...what's that's that's the lovely name. I like it. What. Thanks for that, teash. I mean you have recently shared with US naughty cold where you've been pointed five consideration that any eye gross marketing team should put in practice to optimize the marketing of fault, but also to l them achieve that growth objective. Would you mind thinking as shroduce fife consideration and show some sorts about them? Is Yeah, yeah, so I've been doing this for a while and there there's there seems to be some themes that have occurred over and over again with with the clients that we've worked with. And so, you know, wrote this article because I was really thinking about okay, what are the sort of key things that we need to make sure that we do with every client? And the first one is going ABM. So account base marketing is really hot. Everybody's talking about it, but the fact is the days of high volume demand generation are over. You know, for years. The Click rates on advertising campaigns are going down, the email open and click rates are going down, and I was starting to feel a little bit like I was a spammer, you know, because we are. It was all about like shoving things into the top of the funnel and then just trying to figure out how to make a convert. And we're kind of in a new day of marketing, which is is let's get really targeted, let's get really focused on who is most likely to convert and stop blasting the universe. The problem is that ABM is highly manual and you really have to commit to it and be very, very detailed on not only just the accounts that you're going after, but who are the accounts that you're going after? Who? What are the contacts of the personas that you're going after in those in those accounts, and what are their specific pain points? But at the end of the day it's really worth it. I'm running some pilot campaigns now and and the kind of I mean we're seeing like a forty percent conversion rate to demo request and,...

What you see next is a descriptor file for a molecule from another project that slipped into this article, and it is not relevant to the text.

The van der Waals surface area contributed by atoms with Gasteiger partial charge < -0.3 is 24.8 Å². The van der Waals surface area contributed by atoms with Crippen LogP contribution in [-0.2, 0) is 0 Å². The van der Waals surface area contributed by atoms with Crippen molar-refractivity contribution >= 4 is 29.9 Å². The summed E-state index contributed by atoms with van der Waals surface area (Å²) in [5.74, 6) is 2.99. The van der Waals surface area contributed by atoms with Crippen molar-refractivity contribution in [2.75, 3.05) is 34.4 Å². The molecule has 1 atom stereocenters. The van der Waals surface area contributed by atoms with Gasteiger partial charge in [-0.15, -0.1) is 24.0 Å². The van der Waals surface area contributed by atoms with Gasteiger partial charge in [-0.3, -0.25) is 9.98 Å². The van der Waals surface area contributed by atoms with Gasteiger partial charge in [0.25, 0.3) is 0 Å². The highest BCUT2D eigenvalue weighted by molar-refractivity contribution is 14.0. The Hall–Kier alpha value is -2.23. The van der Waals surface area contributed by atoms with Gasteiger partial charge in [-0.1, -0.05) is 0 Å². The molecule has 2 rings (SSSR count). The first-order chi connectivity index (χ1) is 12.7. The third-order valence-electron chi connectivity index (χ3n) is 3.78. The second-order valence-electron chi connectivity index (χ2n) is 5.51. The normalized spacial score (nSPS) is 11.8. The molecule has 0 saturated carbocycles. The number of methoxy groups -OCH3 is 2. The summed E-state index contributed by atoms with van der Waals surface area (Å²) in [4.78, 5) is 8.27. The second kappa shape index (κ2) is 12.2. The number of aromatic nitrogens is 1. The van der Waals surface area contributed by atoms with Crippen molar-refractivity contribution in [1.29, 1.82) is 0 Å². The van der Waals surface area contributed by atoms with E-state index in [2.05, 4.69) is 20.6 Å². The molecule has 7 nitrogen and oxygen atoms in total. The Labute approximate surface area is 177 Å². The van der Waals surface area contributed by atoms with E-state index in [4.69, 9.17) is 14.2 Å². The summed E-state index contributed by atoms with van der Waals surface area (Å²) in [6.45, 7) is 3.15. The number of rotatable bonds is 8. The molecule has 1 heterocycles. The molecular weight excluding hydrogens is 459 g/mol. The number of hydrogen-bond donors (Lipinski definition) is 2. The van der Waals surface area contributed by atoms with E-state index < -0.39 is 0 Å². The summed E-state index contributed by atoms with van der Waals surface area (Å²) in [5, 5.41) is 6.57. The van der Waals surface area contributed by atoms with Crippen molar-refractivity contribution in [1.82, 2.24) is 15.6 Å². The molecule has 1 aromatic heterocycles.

...you know, compared to some of the batch and blast stuff that this particular client was doing before that had like a three or four or five percent conversion rate. Is just really worth it to do the work up front and be much more tame, more, much more strategic about who we go after. So that's one is. You know, just I teach an ABM oneonone class and I've been coaching clients now for a while on how to do ABM. So just really rolling up for sleeves and getting involved with that is tough. It's not those what we find it quite complex actually is the fact that they will also be that there is a requirement of communication between cells and marketing that that process glued. So marketing will have the ads, cells will push to Siddes, but sells we also get the feedback and that's continual type of fine tuning. I guess that is also important. But you are right. ABM is is a fantastic concept, definitely something that walks, but if you want to achieve the faulty person conversion that you discuss, you definitely have to roll your sleeves. That we appreciate that. Yeah, and MS sales people have to be completely on boarder, exactly right. I mean I said this week when I was going over a target account list with some reps, I said I want you to look at this list and I want you to be to think of it this way. If you got a lead, a hot lead, from one of these companies, I want you to feel absolutely delighted and excited and if you would not be excited to get a lead from that particular company, let's not have them on the target account list. Appreciate that's a that's a good way to go. A lot it. I mean we've done all the upfront work on deciding what the first list look like. We you know, did a ton of analysis, figured out what the target market look like, eliminated a lot of industries, did all the stuff, but at the end of the day, I want to be completely aligned with the sales rep and so they have to be excited about their list too. So the second thing that we I was I think about a lot, is building for scale. Is like really making sure that your infrastructure is set up for this...